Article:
He squeezed the trigger, but the .22 didn’t fire.

Riker laughed at the startled expression on Steve’s face. “Gun control’s a bitch.”

Steve pulled the trigger repeatedly, but to no effect.

Riker pulled the Glock from her holster and aimed it at Steve’s chest. “This one works. I assure you. Now kick the weapon to me.”

Steve laid the gun on the floor and nudged it with his foot.

“It’s a prototype. Can only be fired by the registered owner. Some sort of biometric reader gadget. You should have seen your face.” Riker waved her Glock toward the door. “Now let’s go! My ride’s waiting.”

Without a Trace… Chapter 48

Steve drove south along Cozumel’s western shore in the darkness, navigating his rental Jeep over rugged, unmarked terrain to the southern-most tip of Cozumel where the lighthouse at Punta Celarain stood high above the coastline. Free from Lieutenant Mierez, he felt a new sense of urgency in his quest to find his wife and daughter.

The interrogation with Mierez had cost him valuable time, time he needed to explore the Punta Celarain lighthouse where the maid insisted bad things happened. Obsessed with her ominous statements, he stifled his own sympathy for her death, spending less effort pondering who might have killed her and more effort unraveling her cryptic words. For all he knew, the woman had made a pact with the devil, a binding agreement she no longer felt compelled to honor.

He didn’t buy the suicide angle. When she spoke she was scared. Terrified, maybe, but not crazy enough to kill herself over spilling her conscience about the lighthouse events.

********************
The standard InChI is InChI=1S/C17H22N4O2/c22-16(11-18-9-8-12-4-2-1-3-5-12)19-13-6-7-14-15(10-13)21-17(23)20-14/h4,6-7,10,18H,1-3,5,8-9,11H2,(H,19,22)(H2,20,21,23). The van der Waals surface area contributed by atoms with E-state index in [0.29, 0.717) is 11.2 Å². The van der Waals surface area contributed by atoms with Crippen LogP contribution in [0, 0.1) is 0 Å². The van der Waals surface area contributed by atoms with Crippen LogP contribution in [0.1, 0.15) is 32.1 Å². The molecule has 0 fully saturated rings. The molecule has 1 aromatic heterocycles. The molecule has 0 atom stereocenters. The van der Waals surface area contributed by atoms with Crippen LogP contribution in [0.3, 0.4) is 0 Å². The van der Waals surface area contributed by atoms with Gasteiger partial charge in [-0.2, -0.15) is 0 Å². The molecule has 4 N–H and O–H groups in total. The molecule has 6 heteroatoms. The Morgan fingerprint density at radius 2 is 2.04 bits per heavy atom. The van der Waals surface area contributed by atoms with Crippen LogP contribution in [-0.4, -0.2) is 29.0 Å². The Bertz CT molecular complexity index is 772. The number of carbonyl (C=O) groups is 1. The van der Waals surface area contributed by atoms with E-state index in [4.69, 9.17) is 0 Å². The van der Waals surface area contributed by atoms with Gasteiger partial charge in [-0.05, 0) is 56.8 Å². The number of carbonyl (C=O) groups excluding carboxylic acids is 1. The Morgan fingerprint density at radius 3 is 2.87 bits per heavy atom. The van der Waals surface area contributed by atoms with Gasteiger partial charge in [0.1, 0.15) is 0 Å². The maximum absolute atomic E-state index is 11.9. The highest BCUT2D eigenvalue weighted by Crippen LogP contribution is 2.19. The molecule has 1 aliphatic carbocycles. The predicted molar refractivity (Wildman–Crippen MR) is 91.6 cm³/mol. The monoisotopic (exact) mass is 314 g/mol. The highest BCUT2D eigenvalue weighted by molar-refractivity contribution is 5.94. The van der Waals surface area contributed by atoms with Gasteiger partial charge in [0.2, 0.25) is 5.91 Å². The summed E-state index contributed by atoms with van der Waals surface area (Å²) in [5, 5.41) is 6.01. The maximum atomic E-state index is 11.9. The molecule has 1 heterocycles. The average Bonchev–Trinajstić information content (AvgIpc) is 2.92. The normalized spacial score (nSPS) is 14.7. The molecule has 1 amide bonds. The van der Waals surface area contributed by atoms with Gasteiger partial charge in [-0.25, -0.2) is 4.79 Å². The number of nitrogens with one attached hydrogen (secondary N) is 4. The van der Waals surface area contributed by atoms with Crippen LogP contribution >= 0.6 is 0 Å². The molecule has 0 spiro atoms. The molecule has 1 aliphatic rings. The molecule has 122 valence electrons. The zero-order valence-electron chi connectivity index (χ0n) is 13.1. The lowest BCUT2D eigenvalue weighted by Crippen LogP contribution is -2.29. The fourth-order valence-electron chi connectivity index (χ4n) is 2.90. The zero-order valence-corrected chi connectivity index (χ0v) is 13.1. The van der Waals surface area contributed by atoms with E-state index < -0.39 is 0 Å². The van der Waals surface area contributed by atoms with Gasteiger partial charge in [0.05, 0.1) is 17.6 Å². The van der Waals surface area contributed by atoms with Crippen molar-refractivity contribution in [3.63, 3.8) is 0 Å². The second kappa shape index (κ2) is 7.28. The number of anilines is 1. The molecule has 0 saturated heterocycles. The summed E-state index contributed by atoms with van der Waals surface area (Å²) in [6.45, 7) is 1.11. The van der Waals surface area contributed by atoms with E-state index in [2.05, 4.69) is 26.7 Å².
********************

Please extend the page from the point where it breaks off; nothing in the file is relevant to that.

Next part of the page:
But who would kill her? And why? What exactly did she know?

Ten days without a ransom note forced him to confront the worst case scenario: the possibility of life without Leslie and Sarah. He pictured himself on a lost re-run of Unsolved Mysteries, pleading with the nation’s television audience to come forward with any information concerning his family’s disappearance. A week ago he’d given zero merit to the notion of Leslie leaving him on purpose. Now he gave the theory a measure of credibility, adding further turmoil to his already muddled reasoning about what might have happened.

With the map unfolded on his lap, he followed the shoreline toward a stretch of dilapidated beachfront property extending perpendicular from the road. He’d reached the furthest edge of the map and the point from where most normal people retreated during daylight hours. The map, which had been his lifeline until now, was no longer of any assistance as he’d passed beyond the boundaries of inhabited terrain and entered a section of Cozumel seldom traveled by anyone except for locals who knew the region well.